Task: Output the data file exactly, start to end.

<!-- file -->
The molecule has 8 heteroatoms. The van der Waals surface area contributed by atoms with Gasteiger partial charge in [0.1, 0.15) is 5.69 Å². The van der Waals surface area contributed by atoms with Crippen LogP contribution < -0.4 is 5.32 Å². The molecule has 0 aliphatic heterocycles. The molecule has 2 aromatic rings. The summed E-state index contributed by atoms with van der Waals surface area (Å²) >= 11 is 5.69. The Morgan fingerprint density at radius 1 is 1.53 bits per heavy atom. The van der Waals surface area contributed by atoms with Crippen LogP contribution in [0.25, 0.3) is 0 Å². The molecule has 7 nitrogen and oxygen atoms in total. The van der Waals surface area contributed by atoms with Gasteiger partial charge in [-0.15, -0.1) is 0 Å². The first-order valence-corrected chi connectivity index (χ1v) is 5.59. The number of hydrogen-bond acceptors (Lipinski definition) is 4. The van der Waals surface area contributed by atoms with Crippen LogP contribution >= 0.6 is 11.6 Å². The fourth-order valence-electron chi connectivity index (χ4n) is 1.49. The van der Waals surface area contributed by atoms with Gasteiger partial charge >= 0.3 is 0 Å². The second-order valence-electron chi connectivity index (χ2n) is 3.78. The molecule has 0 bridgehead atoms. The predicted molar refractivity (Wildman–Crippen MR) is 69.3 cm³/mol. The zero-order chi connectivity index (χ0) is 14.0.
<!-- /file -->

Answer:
The molecule has 8 heteroatoms. The van der Waals surface area contributed by atoms with Gasteiger partial charge in [0.1, 0.15) is 5.69 Å². The van der Waals surface area contributed by atoms with Crippen LogP contribution < -0.4 is 5.32 Å². The molecule has 0 aliphatic heterocycles. The molecule has 2 aromatic rings. The summed E-state index contributed by atoms with van der Waals surface area (Å²) >= 11 is 5.69. The Morgan fingerprint density at radius 1 is 1.53 bits per heavy atom. The van der Waals surface area contributed by atoms with Crippen LogP contribution in [0.25, 0.3) is 0 Å². The molecule has 7 nitrogen and oxygen atoms in total. The van der Waals surface area contributed by atoms with Gasteiger partial charge in [-0.15, -0.1) is 0 Å². The first-order valence-corrected chi connectivity index (χ1v) is 5.59. The number of hydrogen-bond acceptors (Lipinski definition) is 4. The van der Waals surface area contributed by atoms with Crippen LogP contribution >= 0.6 is 11.6 Å². The fourth-order valence-electron chi connectivity index (χ4n) is 1.49. The van der Waals surface area contributed by atoms with Gasteiger partial charge >= 0.3 is 0 Å². The second-order valence-electron chi connectivity index (χ2n) is 3.78. The molecule has 0 bridgehead atoms. The predicted molar refractivity (Wildman–Crippen MR) is 69.3 cm³/mol. The zero-order chi connectivity index (χ0) is 14.0.